E-cigarette taxes will increase the purchase and use of tobacco cigarettes, a new study suggests.
In late October, the US House of Representative’s Ways and Means Committee approved legislation to tax e-cigarettes proportionately to cigarettes.
“Our results suggest that while cigarette taxes reduce cigarette use, and e-cigarette taxes reduce e-cigarette use, they also have important interactions on each other,” says Michael Pesko, assistant professor in the Andew Young School of Policy Studies at Georgia State University.
“E-cigarettes and cigarettes are economic substitutes. So, if you raise the tax on one product, you will increase use of the other product.”
In addition to the potential for a future national tax on e-cigarettes, several states have adopted state taxes, including Connecticut, Ohio, Washington, and Wisconsin. State taxes are scheduled to go into effect on January 1 in Maine and Nevada, bringing to 20 the number of states with e-cigarette taxes.
Pesko conducted an earlier study which warned that e-cigarette taxes raise smoking among pregnant women by about 6%.
For the new study, published as a working paper, Pesko and coauthors used data on smoking from 17.3 million birth records from 2013 to 2017 and data on tobacco use from 3.1 million records from the Behavioral Risk Factor Surveillance System and National Health Interview Surveys between 2011 and 2017.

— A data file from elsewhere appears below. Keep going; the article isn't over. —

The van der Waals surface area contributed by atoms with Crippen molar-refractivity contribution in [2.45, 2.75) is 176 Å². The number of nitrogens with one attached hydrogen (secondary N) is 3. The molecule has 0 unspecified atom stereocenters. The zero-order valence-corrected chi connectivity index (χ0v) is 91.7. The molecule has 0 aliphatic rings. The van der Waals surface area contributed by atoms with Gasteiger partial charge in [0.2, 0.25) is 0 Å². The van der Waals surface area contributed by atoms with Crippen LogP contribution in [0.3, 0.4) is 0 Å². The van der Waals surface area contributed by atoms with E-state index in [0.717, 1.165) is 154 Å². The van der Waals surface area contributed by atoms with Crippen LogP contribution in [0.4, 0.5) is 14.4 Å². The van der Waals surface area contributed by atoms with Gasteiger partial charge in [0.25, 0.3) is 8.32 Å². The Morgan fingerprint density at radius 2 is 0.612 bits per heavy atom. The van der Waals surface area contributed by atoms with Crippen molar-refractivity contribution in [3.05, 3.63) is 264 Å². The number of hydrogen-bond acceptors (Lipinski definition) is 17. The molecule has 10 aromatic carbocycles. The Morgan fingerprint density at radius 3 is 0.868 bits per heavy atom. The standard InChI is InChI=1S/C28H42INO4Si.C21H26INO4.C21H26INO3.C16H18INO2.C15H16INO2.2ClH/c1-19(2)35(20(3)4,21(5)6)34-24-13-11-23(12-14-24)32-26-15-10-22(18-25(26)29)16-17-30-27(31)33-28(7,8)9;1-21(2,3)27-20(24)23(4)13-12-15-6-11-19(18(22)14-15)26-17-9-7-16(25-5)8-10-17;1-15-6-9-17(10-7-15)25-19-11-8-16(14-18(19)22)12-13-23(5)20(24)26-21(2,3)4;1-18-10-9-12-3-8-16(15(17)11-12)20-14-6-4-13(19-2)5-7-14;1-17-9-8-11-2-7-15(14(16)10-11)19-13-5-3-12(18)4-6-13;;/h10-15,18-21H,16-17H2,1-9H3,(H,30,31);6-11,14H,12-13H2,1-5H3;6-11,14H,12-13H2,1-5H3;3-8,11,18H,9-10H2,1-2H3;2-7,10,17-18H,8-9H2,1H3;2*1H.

The researchers examined the effect of e-cigarette taxes that eight states and a number of counties adopted during this period to predict the likely impact of a federal e-cigarette tax or future state-level e-cigarette taxes.
“Despite the recent news about vaping deaths,” Pesko says, “e-cigarettes are thought to be only 5% as harmful as cigarettes for non-pregnant adults. Adopting a national e-cigarette tax proportional to the cigarette tax could harm public health by pushing people to use a more dangerous product—cigarettes.”
The Centers for Disease Control and Prevention reported that 34 individuals were known to have died from vaping, but most of these individuals used THC vapes rather than nicotine vapes. Cigarettes, meanwhile, are estimated to kill 480,000 individuals annually. Given the higher smoking mortality risk, Pesko’s research recommends against enacting e-cigarette taxes that may push people to more dangerous cigarette use.
“Some people would argue that harshly regulating e-cigarettes is justified if e-cigarettes are a gateway to cigarette use, but the evidence does not back up that theory as youth cigarette use has been rapidly declining while e-cigarette use has been rising,” he says.
Source: Georgia State